Wednesday, September 30, 2009

Remember What Roman Polanski Did

There's a lot of hoo hah going on about film director Roman Polanski's rightful arrest in Switzerland. Here's a graphic reminder of what it is he's being arrested for. Click through but be warned there's lots of frank talk about the crime.

There's a petition that a long list of Hollywood directors have signed, urging Polanski's freedom which pretty much ignores his crimes. Did you know that's it's awful that a judge might've misbehaved through the original trial? It's true. Never mind the facts and Polanski's guilty plea. He should go free because, well, exactly why again? I keep getting bogged down in Polanski's crime: he drugged and raped a 13 year old girl.

If I boycott the work of all of those directors on that petition, it looks like I'll have fewer movies to see in the future. That's a price I just might be willing to pay.

Driving With The Roof Open

Had to take Rachel's car in for some routine maintenance - you know, oil change, tire rotation, and then a few more things - and it wasn't ready to be picked up until Monday evening. It just so happens Rachel needed an item or two of clothing so that meant a brief shopping trip for her and Clara and that meant I'd get the task of picking up Rachel's car and driving it home.

Good deal. Rachel's car has a moon roof but she says she never uses it. Something about mussed hair. Well, I have no problem with mussed hair so I cranked the roof open and hit the backroad home from Norman.

A fine Autumn early evening, too. I had my cell camera so that meant pictures.

Nothing but blue skies through the moon roof:

And the occasional set of power lines and telephone pole and part of a sign:

Since it was no big thing to stick the cell phone outside - whoops, almost lost it there in the rushing wind - to shoot the scene that way rather than through the bug-spattered windshield, that's what I did.

The bucolic countryside:

Looks like I'm not the only one enjoying their drive:

Yep, you're in Sooner country:

I got more than a few looks from people wondering what it was I was doing with my hand stuck outside the car's roof. Having a pretty good time, I'd tell 'em, if they asked.

Tuesday, September 29, 2009

The Fair - 2009

We finally made it to the Fair this past Saturday and none too soon, too. We'd planned on the prior Saturday but rain kept us home. (I know, what would the Fair be without a little rain?) Emily's posse plans required us to start late so we didn't get out until the late afternoon. The late start and the beautiful weather meant jammed packed crowds and we had a little trouble parking. But we got there, got through the lines, and set the girls off on their own. Here they are, making plans:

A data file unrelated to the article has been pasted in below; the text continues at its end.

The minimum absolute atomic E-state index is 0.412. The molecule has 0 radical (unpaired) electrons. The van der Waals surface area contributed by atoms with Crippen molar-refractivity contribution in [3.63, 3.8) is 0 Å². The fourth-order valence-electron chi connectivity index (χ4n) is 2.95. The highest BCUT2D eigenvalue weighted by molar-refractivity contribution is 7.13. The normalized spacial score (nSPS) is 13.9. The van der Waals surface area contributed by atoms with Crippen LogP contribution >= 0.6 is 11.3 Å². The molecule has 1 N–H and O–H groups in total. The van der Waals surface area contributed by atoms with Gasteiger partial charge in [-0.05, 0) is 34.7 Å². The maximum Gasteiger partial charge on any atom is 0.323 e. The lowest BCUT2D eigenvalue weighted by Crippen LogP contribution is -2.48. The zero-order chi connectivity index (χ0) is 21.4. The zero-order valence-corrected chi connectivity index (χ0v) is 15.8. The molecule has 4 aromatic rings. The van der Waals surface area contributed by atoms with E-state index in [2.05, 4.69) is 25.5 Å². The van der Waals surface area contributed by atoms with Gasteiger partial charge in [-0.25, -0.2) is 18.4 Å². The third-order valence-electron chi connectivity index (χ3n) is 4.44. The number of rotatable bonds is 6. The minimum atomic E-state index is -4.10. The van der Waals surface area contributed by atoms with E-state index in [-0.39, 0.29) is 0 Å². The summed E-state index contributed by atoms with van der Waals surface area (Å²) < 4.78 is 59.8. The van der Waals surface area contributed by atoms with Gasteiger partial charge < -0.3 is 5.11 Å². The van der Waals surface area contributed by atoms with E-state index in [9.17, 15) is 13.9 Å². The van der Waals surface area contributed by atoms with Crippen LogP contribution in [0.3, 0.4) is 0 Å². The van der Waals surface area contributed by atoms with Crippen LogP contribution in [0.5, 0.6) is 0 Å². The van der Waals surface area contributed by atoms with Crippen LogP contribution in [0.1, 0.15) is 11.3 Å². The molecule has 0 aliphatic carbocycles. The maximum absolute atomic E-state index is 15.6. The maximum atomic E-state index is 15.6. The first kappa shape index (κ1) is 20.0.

Colorful, no? That's Emily on the far right.

Rachel tagged along with us. We'd thought those days were behind us but we had this one last year. Who knows what she'll want to do next time. We did the usual things and saw the usual sights. Something new for us this year: a 30 minute live Wild West styled show, featuring trained horses and cattle and rope tricks and Indian songs and dances. Very nice and an appreciative crowd in attendance. As usual, it's hard to tell which is more amusing, the exhibits or the people. Ate a corn dog and an Indian Taco. How better to spend a Saturday night?

I didn't take very many pictures this year. (Here's last year's post with more pictures.) But you can't go on the midway and not be wowed by the lights and think about all those other years you've been out here, can you? No, you can't:

And then the late night trudge to the car passing a surprising number of people who were just now arriving. Everyone happy and full of stories of what they saw and what they did. Another Fair visit for the memory books.

Lucy of Beatles’ ‘Lucy in the Sky ...’ Fame dies

Lucy finally, and sadly, succumbs:
Lucy Vodden, who provided the inspiration for the Beatles' classic song "Lucy in the Sky with Diamonds," has died after a long battle with lupus. She was 46.

Her death was announced Monday by St. Thomas’ Hospital in London, where she had been treated for the chronic disease for more than five years, and by her husband, Ross Vodden. Britain’s Press Association said she died last Tuesday. Hospital officials said they could not confirm the day of her death.

Vodden's connection to the Beatles dates back to her early days, when she made friends with schoolmate Julian Lennon, John Lennon's son.

Here's my earlier post about the touching reunion between Vodden and Julian Lennon. I'm glad they were able to reconnect after all that time.

Monday, September 28, 2009

Best Accounting Firms to Work For List Incomplete

Here's the list of best accounting firms to work for. It's obviously incomplete since the firm of Peter Terranova, CPA is missing.

This demands a staff meeting where heads, no doubt, will roll.

The Forgotten Man - Book Review

The latest in the Robert Crais series. This time, the decedent claims to be Elvis Cole's long lost father. Detecting ensues. Not as thrilling as his prior work but it's not intended to be. Instead, it's more of a backgrounder of his main series character with enough twists and surprises to keep the pages turning. The finale seemed a little thinly written - things moved too swiftly, as if Crais were running out of steam and he saw the finish line ahead and he made a sprint for it. Otherwise, nicely done, with a good twist in the whodunnit category of the genre.